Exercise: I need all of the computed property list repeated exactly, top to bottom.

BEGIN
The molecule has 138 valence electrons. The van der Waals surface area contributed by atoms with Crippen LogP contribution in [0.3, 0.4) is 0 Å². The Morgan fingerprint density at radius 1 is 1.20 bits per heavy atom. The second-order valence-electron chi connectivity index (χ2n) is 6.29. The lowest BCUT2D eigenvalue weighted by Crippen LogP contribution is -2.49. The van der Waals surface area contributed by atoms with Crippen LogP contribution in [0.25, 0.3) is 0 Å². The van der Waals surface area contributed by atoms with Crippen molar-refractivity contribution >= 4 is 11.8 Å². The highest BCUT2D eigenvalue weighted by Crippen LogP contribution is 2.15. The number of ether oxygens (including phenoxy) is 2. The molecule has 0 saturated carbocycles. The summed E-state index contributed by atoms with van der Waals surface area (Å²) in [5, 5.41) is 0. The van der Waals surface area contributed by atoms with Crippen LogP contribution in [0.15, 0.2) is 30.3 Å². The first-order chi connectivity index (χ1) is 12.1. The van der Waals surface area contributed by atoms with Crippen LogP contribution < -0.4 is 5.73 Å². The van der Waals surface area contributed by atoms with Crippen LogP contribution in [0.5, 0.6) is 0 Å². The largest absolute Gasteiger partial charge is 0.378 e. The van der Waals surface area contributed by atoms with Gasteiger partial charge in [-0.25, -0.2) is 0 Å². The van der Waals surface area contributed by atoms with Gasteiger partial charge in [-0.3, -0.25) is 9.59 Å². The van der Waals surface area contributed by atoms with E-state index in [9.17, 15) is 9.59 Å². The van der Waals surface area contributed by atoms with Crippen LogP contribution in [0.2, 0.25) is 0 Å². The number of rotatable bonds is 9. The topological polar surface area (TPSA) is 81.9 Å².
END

The molecule has 138 valence electrons. The van der Waals surface area contributed by atoms with Crippen LogP contribution in [0.3, 0.4) is 0 Å². The Morgan fingerprint density at radius 1 is 1.20 bits per heavy atom. The second-order valence-electron chi connectivity index (χ2n) is 6.29. The lowest BCUT2D eigenvalue weighted by Crippen LogP contribution is -2.49. The van der Waals surface area contributed by atoms with Crippen LogP contribution in [0.25, 0.3) is 0 Å². The van der Waals surface area contributed by atoms with Crippen molar-refractivity contribution >= 4 is 11.8 Å². The highest BCUT2D eigenvalue weighted by Crippen LogP contribution is 2.15. The number of ether oxygens (including phenoxy) is 2. The molecule has 0 saturated carbocycles. The summed E-state index contributed by atoms with van der Waals surface area (Å²) in [5, 5.41) is 0. The van der Waals surface area contributed by atoms with Crippen LogP contribution in [0.15, 0.2) is 30.3 Å². The first-order chi connectivity index (χ1) is 12.1. The van der Waals surface area contributed by atoms with Crippen LogP contribution < -0.4 is 5.73 Å². The van der Waals surface area contributed by atoms with Crippen LogP contribution in [0.5, 0.6) is 0 Å². The largest absolute Gasteiger partial charge is 0.378 e. The van der Waals surface area contributed by atoms with Gasteiger partial charge in [-0.25, -0.2) is 0 Å². The van der Waals surface area contributed by atoms with Gasteiger partial charge in [-0.3, -0.25) is 9.59 Å². The van der Waals surface area contributed by atoms with E-state index in [9.17, 15) is 9.59 Å². The van der Waals surface area contributed by atoms with Crippen LogP contribution in [0.2, 0.25) is 0 Å². The number of rotatable bonds is 9. The topological polar surface area (TPSA) is 81.9 Å².